How a person becomes a Hizmet participant or becomes Gülen inspired is a different question. Since the movement is not a single legal entity and has no centralised structure there is no formal way of joining or leaving the movement. One is as much in or as much out as he or she feels engaged and supportive of the movement. It is entirely relative. What is more, what moves or inspires a person to develop a sense of support for the movement can vary from one person to another. That is the nature of inspiration.

Having said that, we can perhaps point out that often people are inspired to become active in the movement as a result of seeing the example or practice of the movement, or the people within the movement. They may come across the example before they realise that this example is based on core values and principles rearticulated by Fethullah Gülen. Certainly, some may come into contact with Gülen as a public figure before they come into contact with the movement. But even then, the example and practice of Gülen’s devout and Sufi lifestyle is usually what gives his teachings credibility and influence amongst his audience. So usually the source of inspiration is coming into contact with the example and practice of the movement as well as the teachings and principles. And the most common form of practice which inspires people vis-à-vis the Hizmet movement in our experience is seeing what can be achieved collectively through good-will and mutual support as opposed to what is achieved individually.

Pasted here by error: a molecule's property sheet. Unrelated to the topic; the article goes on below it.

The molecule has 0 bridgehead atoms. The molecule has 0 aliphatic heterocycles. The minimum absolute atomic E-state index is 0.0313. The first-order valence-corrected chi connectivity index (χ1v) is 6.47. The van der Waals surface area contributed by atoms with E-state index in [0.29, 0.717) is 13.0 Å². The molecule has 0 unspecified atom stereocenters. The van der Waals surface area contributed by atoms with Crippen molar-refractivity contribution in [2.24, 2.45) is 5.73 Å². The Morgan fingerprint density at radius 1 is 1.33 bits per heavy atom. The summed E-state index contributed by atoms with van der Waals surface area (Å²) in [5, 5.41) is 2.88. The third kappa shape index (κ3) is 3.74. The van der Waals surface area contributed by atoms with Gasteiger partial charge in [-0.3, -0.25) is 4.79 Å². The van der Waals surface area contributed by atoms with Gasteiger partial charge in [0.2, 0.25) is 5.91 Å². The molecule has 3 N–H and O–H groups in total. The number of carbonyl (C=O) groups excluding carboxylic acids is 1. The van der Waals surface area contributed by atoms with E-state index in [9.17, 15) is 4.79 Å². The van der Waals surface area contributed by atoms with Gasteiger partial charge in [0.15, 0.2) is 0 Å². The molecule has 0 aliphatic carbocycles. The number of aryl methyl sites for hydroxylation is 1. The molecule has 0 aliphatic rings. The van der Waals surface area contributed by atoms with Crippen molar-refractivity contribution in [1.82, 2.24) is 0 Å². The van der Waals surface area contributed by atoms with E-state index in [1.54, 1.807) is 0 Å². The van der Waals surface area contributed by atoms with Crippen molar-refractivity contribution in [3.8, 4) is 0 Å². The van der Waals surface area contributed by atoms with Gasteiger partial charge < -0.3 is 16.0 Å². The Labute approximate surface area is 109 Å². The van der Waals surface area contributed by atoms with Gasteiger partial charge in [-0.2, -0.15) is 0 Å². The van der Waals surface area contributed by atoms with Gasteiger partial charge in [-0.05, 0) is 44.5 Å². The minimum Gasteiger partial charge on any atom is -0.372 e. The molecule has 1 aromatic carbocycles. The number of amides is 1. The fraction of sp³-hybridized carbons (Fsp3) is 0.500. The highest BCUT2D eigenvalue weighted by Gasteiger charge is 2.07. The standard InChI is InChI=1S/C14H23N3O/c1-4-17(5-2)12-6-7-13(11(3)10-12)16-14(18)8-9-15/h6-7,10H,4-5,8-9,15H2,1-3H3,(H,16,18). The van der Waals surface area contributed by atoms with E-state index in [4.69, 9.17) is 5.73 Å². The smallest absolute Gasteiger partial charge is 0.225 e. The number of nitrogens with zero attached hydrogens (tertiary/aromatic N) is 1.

A: Our ‘work output’ is disproportionate to ‘funding input’ since most of our work is achieved through the efforts of volunteers and interns, and in-kind support from a range of people in a number of specialist fields including accounting, branding, design and printing and legal work. Therefore, there is a substantial difference between the market value of the work we do and the actual cost to the Pearl Institute of the work achieved.

Pearl Institute is primarily funded by private donations from people based in the HK including small business owners and people working on different fields. In addition we organise fund-raising activities, distribute collection boxes, sell books and offer room-hire.

Pearl Institute has been working within the community since 2015 (With its former name, istanbul Club and Anatolia Cultural and Dialogue Centre it has been in the society since 1998). For many years it worked without any office or any paid staff. It has grown as people have come to admire its work and have supported the goodwill of the people volunteering for it. It is because of this that it has the supporters and sponsors it has today.